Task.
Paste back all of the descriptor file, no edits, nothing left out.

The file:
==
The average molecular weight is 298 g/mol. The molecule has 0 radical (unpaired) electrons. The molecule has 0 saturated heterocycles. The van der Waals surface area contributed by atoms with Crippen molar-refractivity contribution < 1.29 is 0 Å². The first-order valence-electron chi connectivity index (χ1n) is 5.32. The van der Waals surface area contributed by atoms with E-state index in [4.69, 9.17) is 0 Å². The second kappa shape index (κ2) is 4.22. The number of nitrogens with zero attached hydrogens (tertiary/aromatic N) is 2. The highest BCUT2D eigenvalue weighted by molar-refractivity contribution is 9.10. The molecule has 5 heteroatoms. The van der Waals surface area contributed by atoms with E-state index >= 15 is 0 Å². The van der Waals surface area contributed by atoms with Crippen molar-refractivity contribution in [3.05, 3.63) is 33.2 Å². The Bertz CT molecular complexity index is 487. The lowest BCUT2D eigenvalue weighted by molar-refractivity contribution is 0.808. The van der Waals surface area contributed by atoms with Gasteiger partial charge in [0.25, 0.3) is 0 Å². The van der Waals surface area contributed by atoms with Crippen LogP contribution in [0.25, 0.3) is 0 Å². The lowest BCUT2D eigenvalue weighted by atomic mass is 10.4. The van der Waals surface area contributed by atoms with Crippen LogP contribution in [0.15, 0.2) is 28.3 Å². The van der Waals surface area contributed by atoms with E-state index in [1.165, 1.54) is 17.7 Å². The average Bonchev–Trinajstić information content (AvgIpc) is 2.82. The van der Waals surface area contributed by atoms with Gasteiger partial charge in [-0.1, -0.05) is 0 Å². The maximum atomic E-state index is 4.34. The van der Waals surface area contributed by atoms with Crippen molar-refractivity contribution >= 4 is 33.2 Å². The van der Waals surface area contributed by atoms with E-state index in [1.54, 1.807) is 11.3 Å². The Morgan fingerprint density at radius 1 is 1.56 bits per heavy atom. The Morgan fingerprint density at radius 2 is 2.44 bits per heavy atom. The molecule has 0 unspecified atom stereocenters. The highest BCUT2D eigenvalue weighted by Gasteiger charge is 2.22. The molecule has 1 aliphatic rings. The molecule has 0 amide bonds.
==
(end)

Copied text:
The average molecular weight is 298 g/mol. The molecule has 0 radical (unpaired) electrons. The molecule has 0 saturated heterocycles. The van der Waals surface area contributed by atoms with Crippen molar-refractivity contribution < 1.29 is 0 Å². The first-order valence-electron chi connectivity index (χ1n) is 5.32. The van der Waals surface area contributed by atoms with E-state index in [4.69, 9.17) is 0 Å². The second kappa shape index (κ2) is 4.22. The number of nitrogens with zero attached hydrogens (tertiary/aromatic N) is 2. The highest BCUT2D eigenvalue weighted by molar-refractivity contribution is 9.10. The molecule has 5 heteroatoms. The van der Waals surface area contributed by atoms with E-state index >= 15 is 0 Å². The van der Waals surface area contributed by atoms with Crippen molar-refractivity contribution in [3.05, 3.63) is 33.2 Å². The Bertz CT molecular complexity index is 487. The lowest BCUT2D eigenvalue weighted by molar-refractivity contribution is 0.808. The van der Waals surface area contributed by atoms with Gasteiger partial charge in [0.25, 0.3) is 0 Å². The van der Waals surface area contributed by atoms with Crippen LogP contribution in [0.25, 0.3) is 0 Å². The lowest BCUT2D eigenvalue weighted by atomic mass is 10.4. The van der Waals surface area contributed by atoms with Crippen LogP contribution in [0.15, 0.2) is 28.3 Å². The van der Waals surface area contributed by atoms with E-state index in [1.165, 1.54) is 17.7 Å². The average Bonchev–Trinajstić information content (AvgIpc) is 2.82. The van der Waals surface area contributed by atoms with Gasteiger partial charge in [-0.1, -0.05) is 0 Å². The maximum atomic E-state index is 4.34. The van der Waals surface area contributed by atoms with Crippen molar-refractivity contribution >= 4 is 33.2 Å². The van der Waals surface area contributed by atoms with E-state index in [1.54, 1.807) is 11.3 Å². The Morgan fingerprint density at radius 1 is 1.56 bits per heavy atom. The Morgan fingerprint density at radius 2 is 2.44 bits per heavy atom. The molecule has 0 unspecified atom stereocenters. The highest BCUT2D eigenvalue weighted by Gasteiger charge is 2.22. The molecule has 1 aliphatic rings. The molecule has 0 amide bonds.